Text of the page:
Leigh Corfman's 'Today' Interview Is Difficult To Watch: "I Felt Like I Was The One To Blame"
The first woman to accuse Alabama Senate candidate Roy Moore of sexual misconduct, Leigh Corfman, spoke out on the Today show Monday morning. Savannah Guthrie interviewed the now 53-year-old, and the interview touched on everything from what Corfman claims happened to her to how The Washington Post piece came about, and what she'd say to Moore given that he claims not to even know her. “I wonder how many mes he doesn’t know," Corfman said on the show.
Corfman alleges that when she was just 14 and Moore was 32 they met at a courthouse. In following encounters, she claims he took off her clothes and then guided her hand toward him over his underwear, she says. Moore has vehemently denied the accusations, calling them "completely false," adding, "I don't know Ms. Corfman from anybody." He did not rule out having dated girls under 18.
Corfman retold the story Monday. "I wouldn't exactly call it a date. I would call it a meet. At 14 I was not dating," Corfman tells Guthrie. "At 14 I was not able to make those kinds of choices. I met him around the corner from my house. My mother did not know, and he took me to his home." She then details him "seducing" her, which she says included taking off much of her clothing and touching her. Corfman also says Moore removed everything he had on except briefs and trying to get her to touch him.
That's when she pulled back and the encounter ended, she tells Guthrie. "I was a 14-year-old child trying to play in an adult's world, and he was 32-years-old," Corfman says.
One of the topics that Corfman addressed was the timing of her announcement. She says that at the time she told a few good friends, then eventually her family too. But she couldn't go public earlier in her life, even though she wanted to. "I sat in the courthouse parking lot. I thought, I'm going to go in and confront him," Corfman said of an instance she remembers in 2000 or 2001. "I wanted to walk into his office and say, 'Hey, remember me? You need to knock this stuff off.'"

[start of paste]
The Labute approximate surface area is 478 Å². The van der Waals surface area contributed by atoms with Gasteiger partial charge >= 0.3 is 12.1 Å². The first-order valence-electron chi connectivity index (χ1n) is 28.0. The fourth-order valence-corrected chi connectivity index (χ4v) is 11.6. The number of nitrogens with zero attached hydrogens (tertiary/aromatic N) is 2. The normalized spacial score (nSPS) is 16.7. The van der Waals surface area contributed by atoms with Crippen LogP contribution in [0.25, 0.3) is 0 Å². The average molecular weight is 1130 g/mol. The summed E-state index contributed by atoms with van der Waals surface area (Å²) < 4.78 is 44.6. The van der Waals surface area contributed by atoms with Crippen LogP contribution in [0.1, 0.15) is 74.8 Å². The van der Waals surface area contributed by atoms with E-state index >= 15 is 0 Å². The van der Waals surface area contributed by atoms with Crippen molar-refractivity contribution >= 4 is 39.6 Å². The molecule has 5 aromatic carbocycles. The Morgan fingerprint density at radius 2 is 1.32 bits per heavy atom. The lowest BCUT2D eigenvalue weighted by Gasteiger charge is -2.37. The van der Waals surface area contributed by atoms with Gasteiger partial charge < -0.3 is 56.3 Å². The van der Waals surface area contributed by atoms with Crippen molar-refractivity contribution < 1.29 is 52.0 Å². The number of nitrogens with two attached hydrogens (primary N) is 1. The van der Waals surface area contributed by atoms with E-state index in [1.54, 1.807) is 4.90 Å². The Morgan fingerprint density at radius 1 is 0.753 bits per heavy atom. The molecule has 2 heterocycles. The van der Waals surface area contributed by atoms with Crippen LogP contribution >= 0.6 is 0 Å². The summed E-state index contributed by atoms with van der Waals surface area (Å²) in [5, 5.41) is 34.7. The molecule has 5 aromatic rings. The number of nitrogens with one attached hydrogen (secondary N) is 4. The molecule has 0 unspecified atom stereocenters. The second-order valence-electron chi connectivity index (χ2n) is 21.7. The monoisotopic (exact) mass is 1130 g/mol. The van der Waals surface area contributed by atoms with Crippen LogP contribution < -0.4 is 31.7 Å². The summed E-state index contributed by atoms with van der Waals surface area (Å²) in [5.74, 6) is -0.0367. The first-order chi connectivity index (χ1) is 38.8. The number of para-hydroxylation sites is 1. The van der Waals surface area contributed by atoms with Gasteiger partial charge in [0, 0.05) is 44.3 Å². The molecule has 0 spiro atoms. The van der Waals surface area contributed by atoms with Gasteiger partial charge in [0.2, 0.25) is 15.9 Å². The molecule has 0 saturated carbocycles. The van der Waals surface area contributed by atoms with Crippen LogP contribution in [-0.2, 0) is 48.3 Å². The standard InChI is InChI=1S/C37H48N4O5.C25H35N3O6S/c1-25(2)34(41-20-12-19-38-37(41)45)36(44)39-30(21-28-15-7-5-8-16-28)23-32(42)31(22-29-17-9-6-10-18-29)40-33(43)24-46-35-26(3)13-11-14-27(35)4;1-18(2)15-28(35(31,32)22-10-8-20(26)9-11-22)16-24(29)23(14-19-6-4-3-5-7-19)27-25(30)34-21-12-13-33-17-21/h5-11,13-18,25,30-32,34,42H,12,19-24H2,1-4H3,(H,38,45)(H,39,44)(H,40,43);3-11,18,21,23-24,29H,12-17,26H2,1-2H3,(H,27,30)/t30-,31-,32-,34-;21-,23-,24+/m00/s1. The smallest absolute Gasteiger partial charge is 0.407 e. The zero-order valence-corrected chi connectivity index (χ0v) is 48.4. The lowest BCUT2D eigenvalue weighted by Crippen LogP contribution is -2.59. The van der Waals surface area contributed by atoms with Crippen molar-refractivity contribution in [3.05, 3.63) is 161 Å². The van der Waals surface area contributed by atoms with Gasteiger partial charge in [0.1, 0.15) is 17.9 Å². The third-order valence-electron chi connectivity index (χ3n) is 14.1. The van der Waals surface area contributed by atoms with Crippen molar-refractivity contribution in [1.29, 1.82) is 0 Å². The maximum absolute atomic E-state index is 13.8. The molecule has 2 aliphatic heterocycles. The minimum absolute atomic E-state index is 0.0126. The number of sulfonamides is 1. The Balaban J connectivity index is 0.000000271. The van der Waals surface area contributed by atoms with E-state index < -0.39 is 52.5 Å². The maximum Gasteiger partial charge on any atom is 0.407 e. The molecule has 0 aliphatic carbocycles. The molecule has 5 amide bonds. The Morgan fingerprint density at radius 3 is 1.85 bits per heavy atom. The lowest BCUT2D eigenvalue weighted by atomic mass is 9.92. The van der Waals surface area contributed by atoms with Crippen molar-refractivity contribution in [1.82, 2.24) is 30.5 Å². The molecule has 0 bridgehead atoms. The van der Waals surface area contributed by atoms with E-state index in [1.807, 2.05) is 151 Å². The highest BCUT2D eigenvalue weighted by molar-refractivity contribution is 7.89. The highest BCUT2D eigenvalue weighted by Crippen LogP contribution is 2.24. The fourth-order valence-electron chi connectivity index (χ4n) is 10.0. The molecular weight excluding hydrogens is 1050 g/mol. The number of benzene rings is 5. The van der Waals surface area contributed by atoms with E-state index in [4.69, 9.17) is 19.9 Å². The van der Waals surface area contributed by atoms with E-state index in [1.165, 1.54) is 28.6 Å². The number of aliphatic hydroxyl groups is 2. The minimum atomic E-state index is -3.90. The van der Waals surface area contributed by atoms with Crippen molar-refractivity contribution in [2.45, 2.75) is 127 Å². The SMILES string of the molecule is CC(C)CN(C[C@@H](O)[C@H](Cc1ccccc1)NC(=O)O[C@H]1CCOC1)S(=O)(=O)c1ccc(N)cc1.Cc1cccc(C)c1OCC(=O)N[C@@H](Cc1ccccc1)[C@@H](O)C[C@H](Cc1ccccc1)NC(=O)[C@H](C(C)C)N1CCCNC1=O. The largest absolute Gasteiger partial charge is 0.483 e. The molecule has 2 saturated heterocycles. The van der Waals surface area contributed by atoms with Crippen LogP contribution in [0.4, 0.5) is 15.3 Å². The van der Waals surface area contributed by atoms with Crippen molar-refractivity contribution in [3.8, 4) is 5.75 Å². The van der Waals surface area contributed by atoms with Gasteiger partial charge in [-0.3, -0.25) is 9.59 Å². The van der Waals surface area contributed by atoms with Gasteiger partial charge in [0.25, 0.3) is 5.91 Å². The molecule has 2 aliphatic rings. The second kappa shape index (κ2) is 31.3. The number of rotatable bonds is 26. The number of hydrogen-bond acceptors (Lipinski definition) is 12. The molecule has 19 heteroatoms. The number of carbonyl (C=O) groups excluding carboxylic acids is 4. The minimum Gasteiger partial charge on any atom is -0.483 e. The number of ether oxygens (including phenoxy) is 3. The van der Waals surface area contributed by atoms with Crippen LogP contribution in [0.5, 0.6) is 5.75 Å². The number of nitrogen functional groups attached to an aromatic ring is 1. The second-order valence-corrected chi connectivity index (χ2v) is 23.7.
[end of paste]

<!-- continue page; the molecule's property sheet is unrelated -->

But she says her children were small, and so she didn't do it. She did tell her kids what had happened and they were concerned her coming forward could hurt them socially given Moore's prominence in the community. "We decided together that we wouldn't do it at that time," Corfman tells Guthrie.
This time around she says The Washington Post contacted her, and she was not paid in any way for the article. "It literally fell in my lap." Corfman says. "I told the reporters, who were just wonderful to me, that if they found additional people, I would tell my story. And they found those people."
As for how it has affected her life, Corfman says that it has taken away "a lot of the specialness of interactions with men." She also says it took away trust, and it has taken years for her to regain confidence in herself. "I felt guilty," Corfman says. "I felt like I was the one that was to blame."
But she also addressed a positive aspect of coming forward now. "Here's the beauty of what has happened," Corfman tells Guthrie. "The support has been amazing. Women and men have come forward to tell their stories that have never had the ability to do so because of my courageous actions."
Corman ended the interview looking at a picture of herself at 14. Corfman says, "She sure did have a lot of promise ahead of her, and she didn't deserve to have a 32-year-old man prey upon her."